A pt with diabetic nephropathy and suspected disseminated TB
Tuberculosis (TB) and Non-Hodgkins lymphoma (NHL) share similar clinical and radiological features, which make diagnosis a challenge. It is often difficult to rule out a diagnosis of extrapulmonary and/or disseminated TB because of its paucibacillary nature and difficulty in accessing the involved organs.

In countries with high prevalence of TB like ours, empirical antitubercular treatment (ATT) is started, and the patient is followed up closely for response.

Published in the Indian Journal of Pathology and Microbiology, the authors present a rare case of a 54-year old diabetic male who was suspected to be a case of disseminated TB but had a rapid downhill course despite ATT. A postmortem revealed features of a rare, aggressive T-cell NHL masquerading as disseminated TB.

A 54-year-old male presented with 10 days' history of decreased appetite, dyspnea, and decreased urine output. Appetite was reduced, but there was no associated nausea, vomiting, diarrhea, pain abdomen, dysphagia/odynophagia, hematemesis, or hemoptysis.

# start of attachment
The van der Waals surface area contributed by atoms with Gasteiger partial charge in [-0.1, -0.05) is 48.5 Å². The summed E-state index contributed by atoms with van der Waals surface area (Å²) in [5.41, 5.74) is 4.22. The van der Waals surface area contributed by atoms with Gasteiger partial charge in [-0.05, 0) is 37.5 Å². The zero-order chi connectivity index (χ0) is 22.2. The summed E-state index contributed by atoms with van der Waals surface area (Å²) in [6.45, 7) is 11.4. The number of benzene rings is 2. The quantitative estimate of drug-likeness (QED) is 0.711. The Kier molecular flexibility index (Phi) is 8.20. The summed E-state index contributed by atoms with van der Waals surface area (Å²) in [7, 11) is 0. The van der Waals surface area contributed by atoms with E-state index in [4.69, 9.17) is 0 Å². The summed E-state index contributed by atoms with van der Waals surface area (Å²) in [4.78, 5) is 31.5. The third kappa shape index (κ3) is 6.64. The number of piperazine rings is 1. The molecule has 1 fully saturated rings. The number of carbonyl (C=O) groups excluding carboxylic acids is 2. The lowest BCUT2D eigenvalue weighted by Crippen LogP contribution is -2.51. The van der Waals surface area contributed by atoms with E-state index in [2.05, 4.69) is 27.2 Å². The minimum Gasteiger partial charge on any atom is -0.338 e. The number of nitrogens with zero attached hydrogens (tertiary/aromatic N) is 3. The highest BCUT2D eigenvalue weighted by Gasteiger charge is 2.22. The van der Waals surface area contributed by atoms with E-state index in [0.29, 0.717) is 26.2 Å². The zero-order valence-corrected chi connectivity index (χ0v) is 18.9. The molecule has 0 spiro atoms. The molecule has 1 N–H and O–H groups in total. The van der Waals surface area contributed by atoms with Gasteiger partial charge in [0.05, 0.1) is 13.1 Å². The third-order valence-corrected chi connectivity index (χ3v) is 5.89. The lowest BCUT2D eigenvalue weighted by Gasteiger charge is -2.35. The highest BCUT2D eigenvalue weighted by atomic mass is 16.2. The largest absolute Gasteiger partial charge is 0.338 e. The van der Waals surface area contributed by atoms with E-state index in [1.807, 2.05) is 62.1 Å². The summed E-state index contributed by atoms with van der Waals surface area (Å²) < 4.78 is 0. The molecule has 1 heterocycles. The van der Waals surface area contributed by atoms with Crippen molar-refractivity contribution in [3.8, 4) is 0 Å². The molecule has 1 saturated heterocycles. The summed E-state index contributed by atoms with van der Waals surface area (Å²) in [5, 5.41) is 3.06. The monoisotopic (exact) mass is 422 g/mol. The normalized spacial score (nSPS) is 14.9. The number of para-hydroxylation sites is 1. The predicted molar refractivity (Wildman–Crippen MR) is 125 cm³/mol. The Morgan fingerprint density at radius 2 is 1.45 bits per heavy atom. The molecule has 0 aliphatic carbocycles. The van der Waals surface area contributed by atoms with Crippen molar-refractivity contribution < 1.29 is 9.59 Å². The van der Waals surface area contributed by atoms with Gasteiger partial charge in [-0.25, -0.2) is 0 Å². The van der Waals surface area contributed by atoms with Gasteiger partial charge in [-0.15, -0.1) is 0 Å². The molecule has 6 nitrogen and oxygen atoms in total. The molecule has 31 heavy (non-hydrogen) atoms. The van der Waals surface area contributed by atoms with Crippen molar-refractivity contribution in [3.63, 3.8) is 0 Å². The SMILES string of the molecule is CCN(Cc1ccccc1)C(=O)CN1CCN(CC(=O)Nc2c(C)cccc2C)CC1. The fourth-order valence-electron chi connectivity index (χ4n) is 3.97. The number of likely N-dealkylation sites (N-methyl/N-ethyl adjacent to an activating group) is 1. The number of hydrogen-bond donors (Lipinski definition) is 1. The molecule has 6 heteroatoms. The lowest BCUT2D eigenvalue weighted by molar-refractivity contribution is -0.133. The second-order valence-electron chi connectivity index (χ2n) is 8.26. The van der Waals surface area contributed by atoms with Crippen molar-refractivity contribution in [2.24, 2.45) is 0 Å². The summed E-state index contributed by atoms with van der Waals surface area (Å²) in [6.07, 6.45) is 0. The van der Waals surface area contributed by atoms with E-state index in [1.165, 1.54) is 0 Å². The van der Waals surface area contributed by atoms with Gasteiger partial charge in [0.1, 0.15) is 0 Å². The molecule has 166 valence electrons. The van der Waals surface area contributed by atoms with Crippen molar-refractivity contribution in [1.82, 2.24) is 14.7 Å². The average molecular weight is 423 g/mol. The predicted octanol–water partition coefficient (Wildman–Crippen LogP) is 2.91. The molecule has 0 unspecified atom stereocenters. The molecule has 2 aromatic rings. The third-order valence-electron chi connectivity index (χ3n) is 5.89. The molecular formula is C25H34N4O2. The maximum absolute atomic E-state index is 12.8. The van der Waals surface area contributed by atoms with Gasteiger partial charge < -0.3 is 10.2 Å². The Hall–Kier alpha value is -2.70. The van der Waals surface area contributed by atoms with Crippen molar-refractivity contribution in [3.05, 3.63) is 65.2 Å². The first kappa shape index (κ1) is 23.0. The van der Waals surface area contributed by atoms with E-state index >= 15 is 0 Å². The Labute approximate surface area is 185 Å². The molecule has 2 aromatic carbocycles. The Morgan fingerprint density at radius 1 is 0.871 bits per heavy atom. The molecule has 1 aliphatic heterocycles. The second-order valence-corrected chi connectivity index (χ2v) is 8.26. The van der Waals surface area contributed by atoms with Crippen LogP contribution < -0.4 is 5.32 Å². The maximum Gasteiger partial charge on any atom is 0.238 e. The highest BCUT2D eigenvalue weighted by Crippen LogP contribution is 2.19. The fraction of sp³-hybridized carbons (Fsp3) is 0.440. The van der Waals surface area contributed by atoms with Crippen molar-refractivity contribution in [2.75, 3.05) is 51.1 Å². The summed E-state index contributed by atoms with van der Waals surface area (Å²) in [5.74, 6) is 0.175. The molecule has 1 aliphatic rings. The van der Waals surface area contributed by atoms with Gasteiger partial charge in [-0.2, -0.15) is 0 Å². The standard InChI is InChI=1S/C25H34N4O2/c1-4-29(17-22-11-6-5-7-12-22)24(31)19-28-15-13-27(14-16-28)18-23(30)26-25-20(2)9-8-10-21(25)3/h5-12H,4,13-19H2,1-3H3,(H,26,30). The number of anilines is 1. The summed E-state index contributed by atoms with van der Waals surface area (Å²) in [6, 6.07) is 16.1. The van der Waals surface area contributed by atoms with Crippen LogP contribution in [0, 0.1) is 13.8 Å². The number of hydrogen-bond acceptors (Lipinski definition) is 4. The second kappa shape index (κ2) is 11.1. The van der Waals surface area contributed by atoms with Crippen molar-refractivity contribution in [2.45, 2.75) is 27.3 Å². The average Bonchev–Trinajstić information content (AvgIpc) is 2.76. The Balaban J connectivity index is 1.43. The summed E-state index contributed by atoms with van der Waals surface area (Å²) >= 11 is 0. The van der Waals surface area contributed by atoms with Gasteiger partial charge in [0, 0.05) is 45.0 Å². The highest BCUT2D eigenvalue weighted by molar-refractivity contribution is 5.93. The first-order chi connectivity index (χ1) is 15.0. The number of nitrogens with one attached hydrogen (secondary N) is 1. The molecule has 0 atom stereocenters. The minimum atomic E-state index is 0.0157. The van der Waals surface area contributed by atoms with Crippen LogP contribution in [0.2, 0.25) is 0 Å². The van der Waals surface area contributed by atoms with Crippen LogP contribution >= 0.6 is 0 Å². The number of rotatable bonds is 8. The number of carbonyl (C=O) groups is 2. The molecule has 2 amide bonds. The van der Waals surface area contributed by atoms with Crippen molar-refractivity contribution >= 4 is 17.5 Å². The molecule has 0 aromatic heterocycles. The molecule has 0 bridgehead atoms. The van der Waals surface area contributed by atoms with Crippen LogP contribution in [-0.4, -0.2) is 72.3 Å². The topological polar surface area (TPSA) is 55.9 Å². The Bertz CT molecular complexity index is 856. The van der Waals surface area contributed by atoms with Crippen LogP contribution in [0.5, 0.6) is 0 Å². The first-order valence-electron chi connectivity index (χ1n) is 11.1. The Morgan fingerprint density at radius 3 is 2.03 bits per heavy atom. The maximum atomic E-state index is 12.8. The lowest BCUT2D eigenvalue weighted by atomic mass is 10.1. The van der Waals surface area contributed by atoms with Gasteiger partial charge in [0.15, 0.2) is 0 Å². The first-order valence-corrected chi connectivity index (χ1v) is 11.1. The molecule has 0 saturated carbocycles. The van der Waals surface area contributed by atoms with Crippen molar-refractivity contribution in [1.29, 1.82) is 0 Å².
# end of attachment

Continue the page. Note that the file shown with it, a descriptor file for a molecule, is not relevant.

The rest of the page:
The dyspnea was gradually progressive and associated with easy fatigability, but there was no history of chest pain, palpitations, orthopnea, or paroxysmal nocturnal dyspnea. He complained of decreased urine output but denied any history of dark-colored/smoky urine, hematuria, burning/pain during micturition, or passage of any stone/clots/flesh in urine. There was no history of fever.

He was a known case of diabetes mellitus (DM) type 2 since the last 10 years and had stopped oral hypoglycemic agents on his own about a month back. There was no history of hypertension, heart disease, tuberculosis (TB), or jaundice.

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